The Hottest State. Ethan Hawke is a perfectly adequate actor when he’s not playing himself. But this self-directed adaptation of his own autobiographical novel suggests that, offscreen, he’s an intolerably self-absorbed jackass.

Runner-up:
Revolver. The mutant offspring of Guy Ritchie’s lad-flick affinities and Madonna’s Kabbalic concerns, its goofy moral is that your own ego--and not the guy holding a large gun in your face--is the only real enemy.

 
Best Ending:
Gone Baby Gone

Runner-up:
Once

 
Worst Ending:
There Will Be Blood

Runner-up (tie):
Atonement and 3:10 to Yuma

 
How to Adapt a Novel to the Big Screen:
No Country for Old Men

Runner-up:
The Assassination of Jesse James by the Coward Robert Ford

 
How Not to Adapt a Novel to the Big Screen:
The Golden Compass

Runner-up:
Atonement

 
Best Voiceover:
Tommy Lee Jones (No Country for Old Men)

Worst Voiceover:
Jena Malone (Into the Wild)

 
The “Wow, I Had a Hell of a Year” Award:
Philip Seymour Hoffman (Charlie Wilson’s War, The Savages, Before the Devil Knows You’re Dead)

The “Damn, My Year Was Crap” Award:
Clive Owen (Shoot ‘Em Up, Elizabeth: The Golden Age)

 
The Sudden Ubiquity Award:
Josh Brolin (Grindhouse, In the Valley of Elah, American Gangster, No Country for Old Men)

The Invisible Man Award:
Leonardo DiCaprio

 
Best Line by a Critic:

“[Balls of Fury] seems to exist mainly so that some critic might say: If you see just one table tennis martial arts parody this year, make it ‘Balls of Fury.’ I’m afraid I can’t go that far.”—A. O. Scott

Best Line by an Actor:
“Many, many people did not watch Arrested Development, but the few who did are handing out some nice jobs in L.A.”—Jason Bateman

 
Most Overrated Bob Dylan Impersonation:

Cate Blanchett (I’m Not There)

Most Underrated Bob Dylan Impersonation:
John C. Reilly (Walk Hard: The Dewey Cox Story)

 
Most Gruesome Throat Slashing:
Eastern Promises

Runner-up (tie): Sweeney Todd, Sweeney Todd, Sweeney Todd, Sweeney Todd, and Sweeney Todd

 
Worst Human-Videogame Hybrid:
Timothy Olyphant’s robotic turn as “Agent 47” in Hitman

Best Human-Videogame Hybrid:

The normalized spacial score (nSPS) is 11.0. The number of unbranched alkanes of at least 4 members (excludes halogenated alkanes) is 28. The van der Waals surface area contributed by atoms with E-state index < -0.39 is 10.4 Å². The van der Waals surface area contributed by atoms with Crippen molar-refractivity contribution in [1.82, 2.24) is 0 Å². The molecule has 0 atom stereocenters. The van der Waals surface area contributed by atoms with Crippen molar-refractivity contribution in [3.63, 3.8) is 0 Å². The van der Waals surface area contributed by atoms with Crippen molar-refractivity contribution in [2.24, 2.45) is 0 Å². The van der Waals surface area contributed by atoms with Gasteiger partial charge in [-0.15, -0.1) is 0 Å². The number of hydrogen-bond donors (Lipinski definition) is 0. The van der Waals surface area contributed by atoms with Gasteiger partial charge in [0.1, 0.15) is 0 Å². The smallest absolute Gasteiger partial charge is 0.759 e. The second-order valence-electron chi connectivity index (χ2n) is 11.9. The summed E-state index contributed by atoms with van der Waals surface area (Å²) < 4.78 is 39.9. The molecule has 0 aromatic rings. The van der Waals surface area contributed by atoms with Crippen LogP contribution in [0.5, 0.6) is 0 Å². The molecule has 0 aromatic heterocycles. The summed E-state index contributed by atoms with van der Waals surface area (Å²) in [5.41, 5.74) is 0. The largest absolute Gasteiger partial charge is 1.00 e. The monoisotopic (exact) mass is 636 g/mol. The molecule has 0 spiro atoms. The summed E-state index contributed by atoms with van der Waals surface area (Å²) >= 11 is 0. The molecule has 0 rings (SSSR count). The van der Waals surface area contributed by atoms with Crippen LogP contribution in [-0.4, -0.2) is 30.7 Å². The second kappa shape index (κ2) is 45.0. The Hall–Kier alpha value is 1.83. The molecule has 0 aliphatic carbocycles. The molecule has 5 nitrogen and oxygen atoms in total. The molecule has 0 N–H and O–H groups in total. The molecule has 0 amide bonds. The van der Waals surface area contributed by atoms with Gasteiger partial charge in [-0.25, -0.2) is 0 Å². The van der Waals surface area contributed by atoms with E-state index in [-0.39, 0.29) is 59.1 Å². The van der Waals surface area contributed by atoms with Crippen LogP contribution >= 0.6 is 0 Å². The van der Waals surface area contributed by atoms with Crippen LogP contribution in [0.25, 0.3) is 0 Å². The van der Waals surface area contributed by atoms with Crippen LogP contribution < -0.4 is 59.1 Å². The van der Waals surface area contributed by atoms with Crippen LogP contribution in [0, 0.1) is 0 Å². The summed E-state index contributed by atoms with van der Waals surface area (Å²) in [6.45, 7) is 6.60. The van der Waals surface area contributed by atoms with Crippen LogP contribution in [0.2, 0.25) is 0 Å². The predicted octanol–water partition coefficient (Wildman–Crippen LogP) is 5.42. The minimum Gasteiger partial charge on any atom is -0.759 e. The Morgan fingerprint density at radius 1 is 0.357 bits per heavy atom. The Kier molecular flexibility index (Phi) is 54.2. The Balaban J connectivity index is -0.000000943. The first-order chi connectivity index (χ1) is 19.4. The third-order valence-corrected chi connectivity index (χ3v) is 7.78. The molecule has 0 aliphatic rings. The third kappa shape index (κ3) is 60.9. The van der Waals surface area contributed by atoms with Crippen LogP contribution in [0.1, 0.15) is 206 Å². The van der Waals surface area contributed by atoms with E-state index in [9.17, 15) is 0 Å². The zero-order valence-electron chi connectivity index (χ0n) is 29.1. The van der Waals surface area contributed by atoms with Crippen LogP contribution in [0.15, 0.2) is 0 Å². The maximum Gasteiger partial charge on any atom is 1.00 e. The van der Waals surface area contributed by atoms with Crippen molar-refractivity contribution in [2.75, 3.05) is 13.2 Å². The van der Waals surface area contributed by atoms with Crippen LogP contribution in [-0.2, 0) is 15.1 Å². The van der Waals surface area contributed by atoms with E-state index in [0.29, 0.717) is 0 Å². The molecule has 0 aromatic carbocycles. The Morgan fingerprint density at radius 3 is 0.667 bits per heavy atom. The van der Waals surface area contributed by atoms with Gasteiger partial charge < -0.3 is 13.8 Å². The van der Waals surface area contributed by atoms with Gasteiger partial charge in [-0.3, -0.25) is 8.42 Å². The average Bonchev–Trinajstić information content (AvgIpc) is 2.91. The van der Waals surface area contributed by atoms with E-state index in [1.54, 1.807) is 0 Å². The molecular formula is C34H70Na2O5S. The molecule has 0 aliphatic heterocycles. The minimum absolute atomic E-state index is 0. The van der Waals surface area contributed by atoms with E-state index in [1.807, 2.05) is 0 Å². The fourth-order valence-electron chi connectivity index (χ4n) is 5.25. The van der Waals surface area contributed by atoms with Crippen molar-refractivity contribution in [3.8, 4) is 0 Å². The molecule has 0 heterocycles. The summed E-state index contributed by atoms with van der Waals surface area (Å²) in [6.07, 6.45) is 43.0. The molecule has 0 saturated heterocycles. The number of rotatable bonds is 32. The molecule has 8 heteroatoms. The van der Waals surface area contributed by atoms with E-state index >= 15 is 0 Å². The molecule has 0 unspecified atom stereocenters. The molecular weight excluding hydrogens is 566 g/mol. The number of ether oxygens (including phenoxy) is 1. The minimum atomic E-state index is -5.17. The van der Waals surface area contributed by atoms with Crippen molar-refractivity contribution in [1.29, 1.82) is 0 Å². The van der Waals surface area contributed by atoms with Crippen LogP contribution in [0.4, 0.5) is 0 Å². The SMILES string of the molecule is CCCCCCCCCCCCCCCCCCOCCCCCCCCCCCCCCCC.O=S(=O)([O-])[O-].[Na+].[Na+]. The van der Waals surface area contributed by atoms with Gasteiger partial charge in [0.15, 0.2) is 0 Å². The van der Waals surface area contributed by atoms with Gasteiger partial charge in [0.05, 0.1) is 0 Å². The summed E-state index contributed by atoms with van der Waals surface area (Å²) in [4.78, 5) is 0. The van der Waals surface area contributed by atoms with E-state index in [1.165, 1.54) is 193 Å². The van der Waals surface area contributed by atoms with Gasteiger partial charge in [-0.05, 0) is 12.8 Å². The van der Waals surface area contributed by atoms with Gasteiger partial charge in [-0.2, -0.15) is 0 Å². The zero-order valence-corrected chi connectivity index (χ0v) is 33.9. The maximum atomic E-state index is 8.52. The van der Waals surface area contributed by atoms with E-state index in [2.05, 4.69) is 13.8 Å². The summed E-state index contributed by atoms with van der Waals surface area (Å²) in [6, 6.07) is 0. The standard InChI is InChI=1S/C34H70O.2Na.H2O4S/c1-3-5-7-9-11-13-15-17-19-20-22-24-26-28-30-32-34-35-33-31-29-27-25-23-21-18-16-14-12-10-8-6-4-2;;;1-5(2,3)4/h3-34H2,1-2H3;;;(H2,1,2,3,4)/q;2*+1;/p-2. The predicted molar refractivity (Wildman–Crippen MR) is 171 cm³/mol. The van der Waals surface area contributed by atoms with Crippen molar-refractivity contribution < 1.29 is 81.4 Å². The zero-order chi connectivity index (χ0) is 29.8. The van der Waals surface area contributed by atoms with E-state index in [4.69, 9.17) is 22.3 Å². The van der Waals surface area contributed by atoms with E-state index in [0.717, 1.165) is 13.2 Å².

Angelina Jolie’s digitally disrobed demon-mother in Beowulf

 
The Less-is-More Action Movie Award:

The Bourne Ultimatum

The More-is-Less Action Movie Award:
Spider-Man 3

 
The Warfare Is Not the Slightest Bit Homoerotic Award:
300

 
The It’s Fun to Be Naked Award:

Lady Chatterley

The …Except When Guys Are Trying to Knife You In the Sauna Award:
Eastern Promises

 

Neurotic Siblings Whom I’d Nonetheless Welcome Into My Family:
Philip Seymour Hoffman and Laura Linney (The Savages)

Neurotic Siblings With Whom I’d Try to Avoid Traveling:
Owen Wilson, Adrien Brody, and Jason Schwartzman (The Darjeeling Limited)

Neurotic Siblings Whom I’d Subject to Restraining Orders:
Nicole Kidman and Jennifer Jason Leigh (Margot at the Wedding)

 
Movie Star Whose Weak Singing Voice is Nonetheless Used to Admirable Effect:
Johnny Depp, Sweeney Todd

Movie Star Whose Weak Singing Voice is Beyond Remedy:
Hugh Grant, Music and Lyrics


The Perhaps This Film Shouldn’t Have Been Released Nine Months Before Awards Season Award:
Zodiac

 
The Maybe-We-Should-Stick-to-PG-13 Award:

The Farrelly brothers (The Heartbreak Kid)

 
The Paul Newman Award for Looking Better at 66 than You Will Ever Look a Day in Your Life:
Julie Christie (Away from Her)

 
The Sofia Coppola Award for Being a Pretty Darn Good Director Even if I Got the Opportunity through Nepotism (tie):

Jason Reitman (Juno), Jake Kasdan (Walk Hard: The Dewey Cox Story)

 
The Woody Allen Award for No, Seriously Being Able to Attract Women This Far Out of My League:
Seth Rogen (Knocked Up)

 
The Roger Federer Award for Being So Much Better than Anyone Else It’s Like I’m Playing a Different Sport:
Daniel Day-Lewis (There Will Be Blood)